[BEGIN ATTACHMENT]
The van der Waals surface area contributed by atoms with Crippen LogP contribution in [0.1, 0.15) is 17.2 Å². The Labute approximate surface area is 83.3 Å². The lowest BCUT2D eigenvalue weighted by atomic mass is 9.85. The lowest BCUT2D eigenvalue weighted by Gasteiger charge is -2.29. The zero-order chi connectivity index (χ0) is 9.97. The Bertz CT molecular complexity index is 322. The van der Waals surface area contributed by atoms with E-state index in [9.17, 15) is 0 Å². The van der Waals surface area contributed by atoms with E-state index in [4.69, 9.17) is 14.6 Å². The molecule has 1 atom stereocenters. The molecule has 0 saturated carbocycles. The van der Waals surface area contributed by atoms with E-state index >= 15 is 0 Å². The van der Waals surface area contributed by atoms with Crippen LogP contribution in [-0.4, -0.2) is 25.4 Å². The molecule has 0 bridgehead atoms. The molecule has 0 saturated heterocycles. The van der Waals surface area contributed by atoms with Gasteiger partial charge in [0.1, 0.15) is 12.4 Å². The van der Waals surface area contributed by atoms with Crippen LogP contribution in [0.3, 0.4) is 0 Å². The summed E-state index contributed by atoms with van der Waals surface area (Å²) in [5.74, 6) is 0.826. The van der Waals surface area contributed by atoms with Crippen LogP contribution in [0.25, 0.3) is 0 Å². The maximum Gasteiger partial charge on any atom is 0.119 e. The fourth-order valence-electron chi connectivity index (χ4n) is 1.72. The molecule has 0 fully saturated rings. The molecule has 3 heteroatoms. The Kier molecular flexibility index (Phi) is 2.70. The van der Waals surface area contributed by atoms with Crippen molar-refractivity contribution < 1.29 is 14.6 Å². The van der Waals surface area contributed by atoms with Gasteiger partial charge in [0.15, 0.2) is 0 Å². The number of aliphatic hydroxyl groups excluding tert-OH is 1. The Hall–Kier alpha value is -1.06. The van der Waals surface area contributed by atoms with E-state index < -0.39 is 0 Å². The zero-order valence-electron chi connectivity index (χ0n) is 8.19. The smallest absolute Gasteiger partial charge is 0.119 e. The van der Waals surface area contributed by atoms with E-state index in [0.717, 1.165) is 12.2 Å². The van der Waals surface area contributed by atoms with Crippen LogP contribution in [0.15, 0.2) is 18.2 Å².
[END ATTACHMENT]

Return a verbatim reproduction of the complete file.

The van der Waals surface area contributed by atoms with Crippen LogP contribution in [0.1, 0.15) is 17.2 Å². The Labute approximate surface area is 83.3 Å². The lowest BCUT2D eigenvalue weighted by atomic mass is 9.85. The lowest BCUT2D eigenvalue weighted by Gasteiger charge is -2.29. The zero-order chi connectivity index (χ0) is 9.97. The Bertz CT molecular complexity index is 322. The van der Waals surface area contributed by atoms with E-state index in [9.17, 15) is 0 Å². The van der Waals surface area contributed by atoms with E-state index in [4.69, 9.17) is 14.6 Å². The molecule has 1 atom stereocenters. The molecule has 0 saturated carbocycles. The van der Waals surface area contributed by atoms with E-state index >= 15 is 0 Å². The van der Waals surface area contributed by atoms with Crippen LogP contribution in [-0.4, -0.2) is 25.4 Å². The molecule has 0 bridgehead atoms. The molecule has 0 saturated heterocycles. The van der Waals surface area contributed by atoms with Gasteiger partial charge in [0.1, 0.15) is 12.4 Å². The van der Waals surface area contributed by atoms with Crippen LogP contribution in [0.3, 0.4) is 0 Å². The summed E-state index contributed by atoms with van der Waals surface area (Å²) in [5.74, 6) is 0.826. The van der Waals surface area contributed by atoms with Crippen LogP contribution in [0.25, 0.3) is 0 Å². The maximum Gasteiger partial charge on any atom is 0.119 e. The fourth-order valence-electron chi connectivity index (χ4n) is 1.72. The molecule has 0 fully saturated rings. The molecule has 3 heteroatoms. The Kier molecular flexibility index (Phi) is 2.70. The van der Waals surface area contributed by atoms with Crippen molar-refractivity contribution < 1.29 is 14.6 Å². The van der Waals surface area contributed by atoms with Gasteiger partial charge in [0.15, 0.2) is 0 Å². The number of aliphatic hydroxyl groups excluding tert-OH is 1. The Hall–Kier alpha value is -1.06. The van der Waals surface area contributed by atoms with E-state index < -0.39 is 0 Å². The zero-order valence-electron chi connectivity index (χ0n) is 8.19. The smallest absolute Gasteiger partial charge is 0.119 e. The van der Waals surface area contributed by atoms with E-state index in [0.717, 1.165) is 12.2 Å². The van der Waals surface area contributed by atoms with Crippen LogP contribution in [0.15, 0.2) is 18.2 Å².